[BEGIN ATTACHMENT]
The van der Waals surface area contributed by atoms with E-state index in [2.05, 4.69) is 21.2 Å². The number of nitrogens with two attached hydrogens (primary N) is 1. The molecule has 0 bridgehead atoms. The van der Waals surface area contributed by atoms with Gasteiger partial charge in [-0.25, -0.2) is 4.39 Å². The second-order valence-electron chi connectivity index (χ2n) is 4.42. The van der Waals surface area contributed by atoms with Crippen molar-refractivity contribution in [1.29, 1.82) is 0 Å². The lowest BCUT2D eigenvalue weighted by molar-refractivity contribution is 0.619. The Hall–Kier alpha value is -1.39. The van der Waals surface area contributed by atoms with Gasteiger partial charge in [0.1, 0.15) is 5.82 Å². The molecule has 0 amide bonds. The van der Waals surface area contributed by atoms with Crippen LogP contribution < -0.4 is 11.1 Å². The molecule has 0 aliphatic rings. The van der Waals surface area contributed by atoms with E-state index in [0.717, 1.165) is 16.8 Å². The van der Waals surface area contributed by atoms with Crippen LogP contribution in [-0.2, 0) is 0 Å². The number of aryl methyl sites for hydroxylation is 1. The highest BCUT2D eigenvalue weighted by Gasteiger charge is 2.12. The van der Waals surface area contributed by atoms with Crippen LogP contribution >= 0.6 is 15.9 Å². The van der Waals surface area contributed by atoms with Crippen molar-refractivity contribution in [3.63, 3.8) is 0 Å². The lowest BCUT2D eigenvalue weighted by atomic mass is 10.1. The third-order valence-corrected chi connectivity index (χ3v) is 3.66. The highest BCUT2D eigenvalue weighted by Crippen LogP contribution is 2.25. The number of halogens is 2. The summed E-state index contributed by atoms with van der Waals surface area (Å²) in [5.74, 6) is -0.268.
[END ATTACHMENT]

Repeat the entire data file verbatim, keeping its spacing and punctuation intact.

The van der Waals surface area contributed by atoms with E-state index in [2.05, 4.69) is 21.2 Å². The number of nitrogens with two attached hydrogens (primary N) is 1. The molecule has 0 bridgehead atoms. The van der Waals surface area contributed by atoms with Gasteiger partial charge in [-0.25, -0.2) is 4.39 Å². The second-order valence-electron chi connectivity index (χ2n) is 4.42. The van der Waals surface area contributed by atoms with Crippen molar-refractivity contribution in [1.29, 1.82) is 0 Å². The lowest BCUT2D eigenvalue weighted by molar-refractivity contribution is 0.619. The Hall–Kier alpha value is -1.39. The van der Waals surface area contributed by atoms with Gasteiger partial charge in [0.1, 0.15) is 5.82 Å². The molecule has 0 amide bonds. The van der Waals surface area contributed by atoms with Crippen LogP contribution < -0.4 is 11.1 Å². The molecule has 0 aliphatic rings. The van der Waals surface area contributed by atoms with E-state index in [0.717, 1.165) is 16.8 Å². The van der Waals surface area contributed by atoms with Crippen LogP contribution in [-0.2, 0) is 0 Å². The number of aryl methyl sites for hydroxylation is 1. The highest BCUT2D eigenvalue weighted by Gasteiger charge is 2.12. The van der Waals surface area contributed by atoms with Crippen LogP contribution >= 0.6 is 15.9 Å². The van der Waals surface area contributed by atoms with Crippen molar-refractivity contribution in [3.63, 3.8) is 0 Å². The lowest BCUT2D eigenvalue weighted by atomic mass is 10.1. The third-order valence-corrected chi connectivity index (χ3v) is 3.66. The highest BCUT2D eigenvalue weighted by Crippen LogP contribution is 2.25. The number of halogens is 2. The summed E-state index contributed by atoms with van der Waals surface area (Å²) in [5.74, 6) is -0.268.